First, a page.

You took on a dual playing / coaching role a couple of seasons ago. What are your long-term coaching ambitions?

Ultimately, I want to coach. I know and love cricket and bowling and would love to give back to Derbyshire if that opportunity ever arose. I enjoyed the dual role in terms of the experience it gave me, although it was difficult to get the balance right with my on-field role. I’ve always tried to take the best parts of all the coaches I’ve worked with and tried to develop my own coaching skills. We’ve also got the beginnings of a really good side at Derbyshire and it would be great to contribute off the field as well as on it.

You are seen as a specialist red ball bowler, you’ve played in 80% of all Derbyshire first class games since you made your debut, but never a season goes by when spectators and social media-users don’t ask the question; “Why isn’t Tony playing in the one day side?” Why have you not featured more often in white ball matches?

I’ve got a pretty solid theory which stems from when I first joined. I started well with the red ball and John Morris wanted to look after me – physically – and wanted to keep me fresh for red ball cricket. I’ve usually been available to play red ball and I’ve generally been fit. Krikk (Karl Krikken) had the same approach – he wanted me to stay fresh for the championship games. I did play some 50-overs and T20 games but never as much as I wanted to! It’s a bit late now although I’ll probably play 50 over games this year because we’ll lose players to The Hundred. Having said that, who knows, if I’d played more white ball matches, I may not have been fit for red ball cricket.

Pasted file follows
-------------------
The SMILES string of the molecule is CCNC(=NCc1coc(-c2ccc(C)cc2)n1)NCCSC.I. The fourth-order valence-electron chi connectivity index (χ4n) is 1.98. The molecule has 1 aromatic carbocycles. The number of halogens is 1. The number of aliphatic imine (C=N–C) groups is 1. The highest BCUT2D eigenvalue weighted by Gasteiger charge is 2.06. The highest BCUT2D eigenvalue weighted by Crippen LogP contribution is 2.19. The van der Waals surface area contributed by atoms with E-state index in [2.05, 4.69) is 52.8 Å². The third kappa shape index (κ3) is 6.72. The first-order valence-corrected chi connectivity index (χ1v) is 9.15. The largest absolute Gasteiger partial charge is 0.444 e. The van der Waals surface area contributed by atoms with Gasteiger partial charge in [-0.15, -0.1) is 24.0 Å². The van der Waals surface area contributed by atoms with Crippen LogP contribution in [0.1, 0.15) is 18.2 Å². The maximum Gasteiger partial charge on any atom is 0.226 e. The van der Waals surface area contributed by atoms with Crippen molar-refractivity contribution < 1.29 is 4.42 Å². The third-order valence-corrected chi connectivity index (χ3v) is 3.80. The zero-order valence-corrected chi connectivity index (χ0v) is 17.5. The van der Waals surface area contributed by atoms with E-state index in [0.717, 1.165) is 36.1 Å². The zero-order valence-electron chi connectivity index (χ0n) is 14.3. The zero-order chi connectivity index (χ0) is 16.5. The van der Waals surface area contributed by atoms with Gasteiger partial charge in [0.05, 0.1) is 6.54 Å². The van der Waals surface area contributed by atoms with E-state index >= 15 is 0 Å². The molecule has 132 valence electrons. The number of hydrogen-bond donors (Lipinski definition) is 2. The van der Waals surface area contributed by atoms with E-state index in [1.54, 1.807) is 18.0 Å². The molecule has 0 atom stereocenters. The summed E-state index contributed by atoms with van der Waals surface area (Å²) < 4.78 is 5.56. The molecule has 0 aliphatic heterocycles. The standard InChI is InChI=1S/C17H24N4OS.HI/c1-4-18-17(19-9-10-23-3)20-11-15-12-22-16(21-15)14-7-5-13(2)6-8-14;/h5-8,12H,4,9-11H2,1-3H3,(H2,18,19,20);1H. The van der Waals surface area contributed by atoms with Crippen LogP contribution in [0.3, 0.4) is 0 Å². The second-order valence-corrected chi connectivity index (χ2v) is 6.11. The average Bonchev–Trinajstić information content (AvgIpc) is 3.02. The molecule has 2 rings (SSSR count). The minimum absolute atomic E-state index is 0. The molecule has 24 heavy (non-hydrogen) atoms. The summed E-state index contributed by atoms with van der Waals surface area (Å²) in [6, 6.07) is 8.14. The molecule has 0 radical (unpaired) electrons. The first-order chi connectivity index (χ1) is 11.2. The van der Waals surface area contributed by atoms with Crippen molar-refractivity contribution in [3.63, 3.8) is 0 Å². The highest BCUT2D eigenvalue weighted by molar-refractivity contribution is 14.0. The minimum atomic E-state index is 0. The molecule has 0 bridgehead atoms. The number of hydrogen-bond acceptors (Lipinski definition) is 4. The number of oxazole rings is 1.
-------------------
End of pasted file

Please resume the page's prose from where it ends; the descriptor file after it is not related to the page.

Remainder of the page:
You’ve played alongside some fine players during your Derbyshire career. Who have been the most impressive?

Well, obviously Mads (Wayne Madsen), I’ve played with him the longest. His standards are incredible – I’m proud of my Derbyshire record, but his record is right up there. That’s an incredible achievement, and he’s rarely injured. Billy (Godleman) has been really great in the last couple of years, especially captaining the side and his weight of runs has been a fantastic achievement.

Guptill and Khawaja were great for us, we played some great cricket, but they were a big influence on our promotion, and those guys stand out for me.

Lastly, if you could have one of your many best days on the field all over again, which one would you pick?

That win against Hampshire to win the title was the highlight. That’ll never be matched unless we do it again. We knew we’d got promoted the day before, but that day, on the balcony with the trophy will remain with me forever. All the supporters down below, and the cheering, it made me feel on top of the world! And I’ve got my prized possession of a medal.

Tony Palladino has played in 114 first-class matches for Derbyshire, taking 347 wickets at an average of 26.68. He’s taken five wickets in an innings on 15 occasions.

His 347 wickets and 15 five-wicket innings are both records for a Derbyshire bowler in the 21st century.